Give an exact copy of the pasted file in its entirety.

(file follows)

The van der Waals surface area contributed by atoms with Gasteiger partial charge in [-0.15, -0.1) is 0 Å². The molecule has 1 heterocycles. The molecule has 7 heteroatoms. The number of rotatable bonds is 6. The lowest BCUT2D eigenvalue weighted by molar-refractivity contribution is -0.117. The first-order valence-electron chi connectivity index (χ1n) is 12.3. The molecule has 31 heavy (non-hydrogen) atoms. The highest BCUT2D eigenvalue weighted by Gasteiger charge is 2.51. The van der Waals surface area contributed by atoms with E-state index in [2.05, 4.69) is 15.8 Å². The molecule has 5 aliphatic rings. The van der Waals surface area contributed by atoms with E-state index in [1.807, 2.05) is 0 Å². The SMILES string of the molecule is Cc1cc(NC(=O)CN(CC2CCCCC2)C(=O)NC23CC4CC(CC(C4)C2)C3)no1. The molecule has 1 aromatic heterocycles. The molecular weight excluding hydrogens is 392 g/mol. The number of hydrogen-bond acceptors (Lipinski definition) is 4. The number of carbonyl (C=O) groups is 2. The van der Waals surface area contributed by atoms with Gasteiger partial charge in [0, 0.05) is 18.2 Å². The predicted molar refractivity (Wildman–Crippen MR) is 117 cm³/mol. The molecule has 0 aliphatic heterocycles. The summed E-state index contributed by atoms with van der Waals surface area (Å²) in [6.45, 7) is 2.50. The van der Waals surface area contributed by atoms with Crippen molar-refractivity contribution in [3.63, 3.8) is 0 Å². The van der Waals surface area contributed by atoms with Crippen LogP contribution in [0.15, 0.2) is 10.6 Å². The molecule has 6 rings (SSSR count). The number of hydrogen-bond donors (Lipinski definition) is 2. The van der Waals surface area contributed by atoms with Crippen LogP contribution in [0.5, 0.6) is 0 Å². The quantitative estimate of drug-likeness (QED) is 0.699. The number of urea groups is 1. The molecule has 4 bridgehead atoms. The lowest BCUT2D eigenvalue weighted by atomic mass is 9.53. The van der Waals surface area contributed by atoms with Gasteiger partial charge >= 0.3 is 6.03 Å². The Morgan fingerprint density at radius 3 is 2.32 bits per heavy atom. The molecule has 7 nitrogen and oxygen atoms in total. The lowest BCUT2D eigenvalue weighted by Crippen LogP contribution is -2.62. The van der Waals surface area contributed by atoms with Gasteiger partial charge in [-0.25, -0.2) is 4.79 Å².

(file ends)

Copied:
The van der Waals surface area contributed by atoms with Gasteiger partial charge in [-0.15, -0.1) is 0 Å². The molecule has 1 heterocycles. The molecule has 7 heteroatoms. The number of rotatable bonds is 6. The lowest BCUT2D eigenvalue weighted by molar-refractivity contribution is -0.117. The first-order valence-electron chi connectivity index (χ1n) is 12.3. The molecule has 31 heavy (non-hydrogen) atoms. The highest BCUT2D eigenvalue weighted by Gasteiger charge is 2.51. The van der Waals surface area contributed by atoms with E-state index in [2.05, 4.69) is 15.8 Å². The molecule has 5 aliphatic rings. The van der Waals surface area contributed by atoms with E-state index in [1.807, 2.05) is 0 Å². The SMILES string of the molecule is Cc1cc(NC(=O)CN(CC2CCCCC2)C(=O)NC23CC4CC(CC(C4)C2)C3)no1. The molecule has 1 aromatic heterocycles. The molecular weight excluding hydrogens is 392 g/mol. The number of hydrogen-bond acceptors (Lipinski definition) is 4. The number of carbonyl (C=O) groups is 2. The van der Waals surface area contributed by atoms with Gasteiger partial charge in [0, 0.05) is 18.2 Å². The predicted molar refractivity (Wildman–Crippen MR) is 117 cm³/mol. The molecule has 0 aliphatic heterocycles. The summed E-state index contributed by atoms with van der Waals surface area (Å²) in [6.45, 7) is 2.50. The van der Waals surface area contributed by atoms with Crippen molar-refractivity contribution in [3.63, 3.8) is 0 Å². The van der Waals surface area contributed by atoms with Crippen LogP contribution in [0.15, 0.2) is 10.6 Å². The molecule has 6 rings (SSSR count). The number of hydrogen-bond donors (Lipinski definition) is 2. The van der Waals surface area contributed by atoms with Crippen LogP contribution in [0.5, 0.6) is 0 Å². The quantitative estimate of drug-likeness (QED) is 0.699. The number of urea groups is 1. The molecule has 4 bridgehead atoms. The lowest BCUT2D eigenvalue weighted by atomic mass is 9.53. The van der Waals surface area contributed by atoms with Gasteiger partial charge >= 0.3 is 6.03 Å². The Morgan fingerprint density at radius 3 is 2.32 bits per heavy atom. The molecule has 7 nitrogen and oxygen atoms in total. The lowest BCUT2D eigenvalue weighted by Crippen LogP contribution is -2.62. The van der Waals surface area contributed by atoms with Gasteiger partial charge in [-0.25, -0.2) is 4.79 Å².